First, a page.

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Warning against artificially high and unsustainable price levels
Far East "screaming" for navels from South Africa
While there is acute interest in South African navels, particularly from the Far East, some exporters warn against pushing prices to artificial levels that cannot be maintained.
In areas unaffected by navel splitting, like Mpumalanga and Limpopo, exporters tell FreshPlaza that their phones have been ringing off the hook for the past couple of weeks, as importers from the Far East look for alternatives to Eastern Cape navels. Exporters from the Western Cape, where navel damage is estimated at around 17 to 20% of the crop, similarly report that the Far East “is screaming for navels”.
Large volumes for the Far Eastern markets are still in transit and only 2% of the total shipped navels have been for Hong Kong and China and 9% have landed in Southeast Asia thus far. This region drives a growth in navel demand. At this point, it is difficult for exporters to give an accurate picture of the prices for navels in those markets. An exporter sounds a cautionary note in this regard: “There is a danger that with the strong demand from the Far East, which has high quality requirements, a decision can be made to send lower specification navels to take advantage of the situation. What can then happen is that this fruit goes unsold or is eventually sold at such a discount that it pulls down the prices for high specification fruit.”
“The demand for navels is very healthy, prices will certainly be higher than traditionally, but you have to send high quality fruit to the Far East. There is similar strong demand from the EU, Russia and the Middle East,” says Carel van Rooyen, director of Impala Citrus. “However, perhaps prices won’t reach the levels that some anticipate. For us, it’s about getting the right price, not necessarily the highest price.”
Navels from Schoonbee Landgoed, in Mpumalanga, are expected to reach the Chinese market this week, and while the market is generally reacting well, it’s too early to give price indications for navels in that market, says Gert Upton, marketing manager.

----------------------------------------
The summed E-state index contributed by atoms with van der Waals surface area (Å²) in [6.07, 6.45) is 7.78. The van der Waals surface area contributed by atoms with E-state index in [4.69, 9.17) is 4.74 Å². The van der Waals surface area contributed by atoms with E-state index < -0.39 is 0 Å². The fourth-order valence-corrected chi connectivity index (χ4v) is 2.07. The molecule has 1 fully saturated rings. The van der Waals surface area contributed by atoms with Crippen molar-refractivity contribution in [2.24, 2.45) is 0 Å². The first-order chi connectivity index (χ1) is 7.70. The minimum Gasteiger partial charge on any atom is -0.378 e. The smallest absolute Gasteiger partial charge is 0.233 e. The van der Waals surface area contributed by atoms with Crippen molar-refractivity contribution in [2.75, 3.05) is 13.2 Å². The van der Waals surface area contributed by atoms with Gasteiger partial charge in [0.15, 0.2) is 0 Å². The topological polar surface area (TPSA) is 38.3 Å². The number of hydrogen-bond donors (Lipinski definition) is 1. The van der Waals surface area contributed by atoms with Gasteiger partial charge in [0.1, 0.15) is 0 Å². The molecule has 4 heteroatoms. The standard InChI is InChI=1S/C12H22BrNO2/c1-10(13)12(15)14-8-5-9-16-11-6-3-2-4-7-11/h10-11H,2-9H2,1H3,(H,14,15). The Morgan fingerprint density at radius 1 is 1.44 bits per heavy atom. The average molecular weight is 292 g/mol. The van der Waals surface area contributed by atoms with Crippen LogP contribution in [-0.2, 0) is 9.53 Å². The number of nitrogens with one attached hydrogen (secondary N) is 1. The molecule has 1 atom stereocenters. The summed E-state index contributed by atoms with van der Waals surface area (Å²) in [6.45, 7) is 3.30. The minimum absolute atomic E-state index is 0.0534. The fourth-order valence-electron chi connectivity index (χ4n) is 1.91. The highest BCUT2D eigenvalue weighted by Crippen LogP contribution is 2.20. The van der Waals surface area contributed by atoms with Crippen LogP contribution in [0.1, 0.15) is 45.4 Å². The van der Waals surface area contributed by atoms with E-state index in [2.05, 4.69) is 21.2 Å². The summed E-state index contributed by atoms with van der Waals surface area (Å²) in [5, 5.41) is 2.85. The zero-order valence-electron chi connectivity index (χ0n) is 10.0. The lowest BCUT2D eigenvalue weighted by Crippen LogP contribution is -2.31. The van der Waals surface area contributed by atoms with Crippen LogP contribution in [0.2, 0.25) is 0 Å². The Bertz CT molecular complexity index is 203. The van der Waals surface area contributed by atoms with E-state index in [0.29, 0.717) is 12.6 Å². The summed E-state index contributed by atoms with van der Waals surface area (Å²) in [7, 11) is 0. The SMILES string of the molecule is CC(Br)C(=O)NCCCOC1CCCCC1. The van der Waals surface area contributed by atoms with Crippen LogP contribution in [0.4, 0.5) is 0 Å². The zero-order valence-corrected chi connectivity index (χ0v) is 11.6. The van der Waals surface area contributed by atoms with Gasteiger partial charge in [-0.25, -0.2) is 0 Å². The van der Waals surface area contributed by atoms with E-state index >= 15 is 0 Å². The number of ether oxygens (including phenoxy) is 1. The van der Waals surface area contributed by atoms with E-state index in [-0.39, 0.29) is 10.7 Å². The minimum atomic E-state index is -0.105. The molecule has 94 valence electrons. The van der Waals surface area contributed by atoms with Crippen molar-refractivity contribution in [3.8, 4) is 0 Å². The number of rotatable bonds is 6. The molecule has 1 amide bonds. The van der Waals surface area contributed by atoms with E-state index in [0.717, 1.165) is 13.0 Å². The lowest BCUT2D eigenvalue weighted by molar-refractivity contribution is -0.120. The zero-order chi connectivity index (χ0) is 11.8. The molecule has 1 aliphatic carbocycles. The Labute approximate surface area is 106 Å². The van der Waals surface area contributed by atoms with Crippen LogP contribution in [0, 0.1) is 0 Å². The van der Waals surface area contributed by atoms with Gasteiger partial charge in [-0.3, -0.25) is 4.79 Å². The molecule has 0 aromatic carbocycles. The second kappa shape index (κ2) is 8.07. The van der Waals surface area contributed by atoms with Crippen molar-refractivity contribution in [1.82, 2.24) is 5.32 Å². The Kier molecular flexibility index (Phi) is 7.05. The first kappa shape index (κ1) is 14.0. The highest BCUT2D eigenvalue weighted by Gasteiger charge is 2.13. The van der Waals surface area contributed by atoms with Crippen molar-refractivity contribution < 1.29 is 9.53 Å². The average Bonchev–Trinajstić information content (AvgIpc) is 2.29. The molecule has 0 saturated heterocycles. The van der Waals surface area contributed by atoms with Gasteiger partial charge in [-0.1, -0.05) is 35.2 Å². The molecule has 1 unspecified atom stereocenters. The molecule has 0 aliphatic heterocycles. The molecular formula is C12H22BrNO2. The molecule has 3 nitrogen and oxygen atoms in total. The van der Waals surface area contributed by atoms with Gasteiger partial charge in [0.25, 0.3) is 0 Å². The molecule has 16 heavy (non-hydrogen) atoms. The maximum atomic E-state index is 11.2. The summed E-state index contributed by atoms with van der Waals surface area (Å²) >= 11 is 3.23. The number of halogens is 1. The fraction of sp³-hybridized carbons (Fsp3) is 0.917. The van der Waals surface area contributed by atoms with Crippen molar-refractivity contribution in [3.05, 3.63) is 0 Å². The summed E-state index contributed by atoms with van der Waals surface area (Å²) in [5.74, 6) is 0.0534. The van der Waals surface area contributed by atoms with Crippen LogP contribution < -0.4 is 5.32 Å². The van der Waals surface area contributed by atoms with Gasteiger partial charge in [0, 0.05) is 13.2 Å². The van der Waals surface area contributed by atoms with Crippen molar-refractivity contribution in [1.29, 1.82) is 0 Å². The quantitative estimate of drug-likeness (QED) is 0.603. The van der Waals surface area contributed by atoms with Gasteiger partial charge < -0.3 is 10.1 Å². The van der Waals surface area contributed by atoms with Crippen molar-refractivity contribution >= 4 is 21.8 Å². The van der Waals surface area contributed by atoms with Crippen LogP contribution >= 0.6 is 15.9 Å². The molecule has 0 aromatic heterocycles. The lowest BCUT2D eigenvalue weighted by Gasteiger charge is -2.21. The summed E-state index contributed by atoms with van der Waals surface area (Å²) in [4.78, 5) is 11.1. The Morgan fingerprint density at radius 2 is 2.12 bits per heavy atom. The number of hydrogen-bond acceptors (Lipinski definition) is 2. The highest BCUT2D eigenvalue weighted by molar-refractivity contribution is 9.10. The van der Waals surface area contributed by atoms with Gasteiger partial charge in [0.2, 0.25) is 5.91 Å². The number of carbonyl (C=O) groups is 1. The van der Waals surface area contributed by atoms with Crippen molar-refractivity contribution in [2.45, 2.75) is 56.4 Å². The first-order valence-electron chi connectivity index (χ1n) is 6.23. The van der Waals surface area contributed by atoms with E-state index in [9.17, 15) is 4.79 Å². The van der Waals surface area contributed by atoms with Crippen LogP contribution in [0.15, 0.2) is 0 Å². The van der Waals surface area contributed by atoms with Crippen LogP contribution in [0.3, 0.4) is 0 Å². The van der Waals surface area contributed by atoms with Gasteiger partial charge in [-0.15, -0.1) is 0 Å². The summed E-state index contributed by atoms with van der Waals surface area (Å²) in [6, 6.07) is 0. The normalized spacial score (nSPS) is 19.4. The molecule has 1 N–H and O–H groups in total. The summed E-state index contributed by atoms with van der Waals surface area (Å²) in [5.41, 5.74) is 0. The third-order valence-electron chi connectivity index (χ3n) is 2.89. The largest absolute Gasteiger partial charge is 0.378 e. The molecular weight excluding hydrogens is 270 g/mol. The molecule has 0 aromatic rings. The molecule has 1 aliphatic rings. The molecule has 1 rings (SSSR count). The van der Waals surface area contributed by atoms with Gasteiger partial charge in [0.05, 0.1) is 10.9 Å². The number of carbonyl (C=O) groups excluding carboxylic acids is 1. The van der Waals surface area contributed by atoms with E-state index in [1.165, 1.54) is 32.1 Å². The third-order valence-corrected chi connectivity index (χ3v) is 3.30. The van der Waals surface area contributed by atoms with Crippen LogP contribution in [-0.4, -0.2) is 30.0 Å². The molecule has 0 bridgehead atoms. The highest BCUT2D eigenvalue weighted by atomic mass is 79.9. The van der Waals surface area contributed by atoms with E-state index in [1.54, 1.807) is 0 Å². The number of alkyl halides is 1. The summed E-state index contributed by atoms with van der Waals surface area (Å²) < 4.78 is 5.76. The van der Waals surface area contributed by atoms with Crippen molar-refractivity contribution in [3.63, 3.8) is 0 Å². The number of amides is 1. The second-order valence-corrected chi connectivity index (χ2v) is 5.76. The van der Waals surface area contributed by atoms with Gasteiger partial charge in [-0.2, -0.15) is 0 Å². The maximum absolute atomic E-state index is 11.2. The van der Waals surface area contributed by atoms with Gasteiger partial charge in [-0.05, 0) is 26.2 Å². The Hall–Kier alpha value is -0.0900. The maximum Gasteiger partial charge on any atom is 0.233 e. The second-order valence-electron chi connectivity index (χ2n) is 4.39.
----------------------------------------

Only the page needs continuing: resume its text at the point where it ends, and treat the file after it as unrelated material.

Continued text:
The majority of navels have gone to the Middle East and the EU, with Russia taking a bite from a harvest characterised by a sizeable percentage of large-sized fruit. When there are good volumes of smaller sizes in navels, eyes will turn to the Middle Eastern market again, with the complications that the blockade of Qatar might entail.
Western Cape citrus growers have the additional market of the United States of America open to them. Goede Hoop Sitrus sends around 60% of its navels there, where the market is much stronger than last year, says Pierre Hough, manager: client affairs, with their own product out of the market earlier than usual. Despite lowered navel volumes, the peaks are comparable to previous years, but the expectation is that the season will end earlier than usual, at around week 27.
In Citrusdal, Western Cape, which had good rain last week and snow on the Cederberge, the harvest will now have to resume in earnest before fungal infections, an inevitable addendum to good rain, start taking their toll. Okkie Burger of Quattro Citrus says that creasing of navels can have an influence on the harvest, which means fruit have to come off the trees as soon as possible. Their growers report an average downturn of 20% in their navel volumes due to splitting. They market approximately a quarter of their navels to the USA, with the balance to the UK, the Middle East and Russia but little to the Far East because of that market’s preference for smooth-skinned navels.
Shipped volumes of navels are significantly lower than last year – 3.3m 15kg cartons versus 5.4m cartons at the end of week 22 last year, with a difference of 1.1m 15kg cartons shipped during week 22 itself between this year and last.
For more information:
Carel van Rooyen
Tel: +27 21 110 0900
Tel: +27 13 262 4000
Goede Hoop Citrus
Tel: +27 22 921 8129
Tel: +27 22 100 0108
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